Updated: 29-Aug-2018

Natural fibres are a great way to bring nature into your home. Somehow they can work as a statement and blend into the background too.

I was browsing on Instagram when I was struck by the choice of natural fibres. Jute, sisal, seagrass, rattan, coir and many others. I was also struck by the countless uses they have.

Try to achieve a balance of materials to avoid a feeling of overwhelm in a room.

Make little changes to test out the new feeling. Covering a feature wall takes a lot of commitment. But an easy place to start off is a doormat. How much commitment does that take?

 
  1. Jute is among the cheapest natural fibres. It grows in warm, humid areas such as India, Bangladesh and China. Jute storage baskets are practical because of their strength and highly decorative too.

  1. Rattan is the oldest natural fibre used in furniture-making. It’s similar to bamboo but does not have a hollow centre. Rattan fibres are braided together to form furniture and other goods. This butler’s tray would make a stylish bedside table or occasional furniture in any room. It has the feel of a tropical conservatory, wouldn’t you say?

     

    A photo posted by Theo & Joe (@theoandjoe) on

  1. Sisal is one of the strongest natural fibres. It’s hard-wearing and strong. When you walk on it your feet get a natural massage. Sisal or other natural fibres aren’t recommended for areas that get wet as water can make the fibres mouldy (though there are treatments available). So a beautiful sisal rug is not something to waste in a kitchen…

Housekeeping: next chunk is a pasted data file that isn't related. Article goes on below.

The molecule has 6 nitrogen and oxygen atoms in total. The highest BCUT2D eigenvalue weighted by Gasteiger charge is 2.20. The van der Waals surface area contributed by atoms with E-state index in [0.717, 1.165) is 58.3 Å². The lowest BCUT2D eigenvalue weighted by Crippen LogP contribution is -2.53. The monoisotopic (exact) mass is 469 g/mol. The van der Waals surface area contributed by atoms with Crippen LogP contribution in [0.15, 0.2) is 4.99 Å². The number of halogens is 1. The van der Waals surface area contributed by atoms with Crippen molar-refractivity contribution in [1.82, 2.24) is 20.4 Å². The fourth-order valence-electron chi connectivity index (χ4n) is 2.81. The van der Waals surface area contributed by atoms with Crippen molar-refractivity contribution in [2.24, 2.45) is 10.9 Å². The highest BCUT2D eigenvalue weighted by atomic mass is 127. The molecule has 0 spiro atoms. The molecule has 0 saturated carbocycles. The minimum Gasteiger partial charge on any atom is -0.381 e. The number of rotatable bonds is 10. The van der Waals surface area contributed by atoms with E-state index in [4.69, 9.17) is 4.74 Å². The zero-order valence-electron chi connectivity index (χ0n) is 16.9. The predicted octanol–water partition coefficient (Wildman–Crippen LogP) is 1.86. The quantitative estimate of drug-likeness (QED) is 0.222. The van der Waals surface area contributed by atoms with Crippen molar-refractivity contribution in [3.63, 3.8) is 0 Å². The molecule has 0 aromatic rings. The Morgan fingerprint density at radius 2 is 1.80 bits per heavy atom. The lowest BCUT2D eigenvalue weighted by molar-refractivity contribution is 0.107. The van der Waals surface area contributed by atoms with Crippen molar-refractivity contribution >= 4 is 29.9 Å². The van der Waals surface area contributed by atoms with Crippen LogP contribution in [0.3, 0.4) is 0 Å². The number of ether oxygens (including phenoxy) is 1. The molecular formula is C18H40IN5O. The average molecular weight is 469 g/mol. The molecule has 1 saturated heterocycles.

Natural fibres are 100% biodegradable and eco-friendly. They look good too.

  1. Seagrass isn’t a type of grass at all, despite the name. It’s a flowering plant with long leaves that grows under the sea. It’s usually woven like rattan or held together with fine cotton threads. Seagrass makes an excellent textured wall covering, particularly for a large feature wall.

     

    A photo posted by Stuart Glist (@wallpaperbinla) on

  1. Coir is made from the fibres of a coconut. It’s extremely durable and also easy to clean. Just give a coir doormat the occasional beating and sprinkle with a little water. A coir doormat signals to visitors that they’re entering an eco-friendly natural home. And it tells them a bit about who you are… 🙂

Another way of introducing natural fibres to your home is to make your own rug. This tutorial will show you how to make a rope rug – it’s up to you to choose the type of rope but I’m guessing you’ll choose a natural fibre 🙂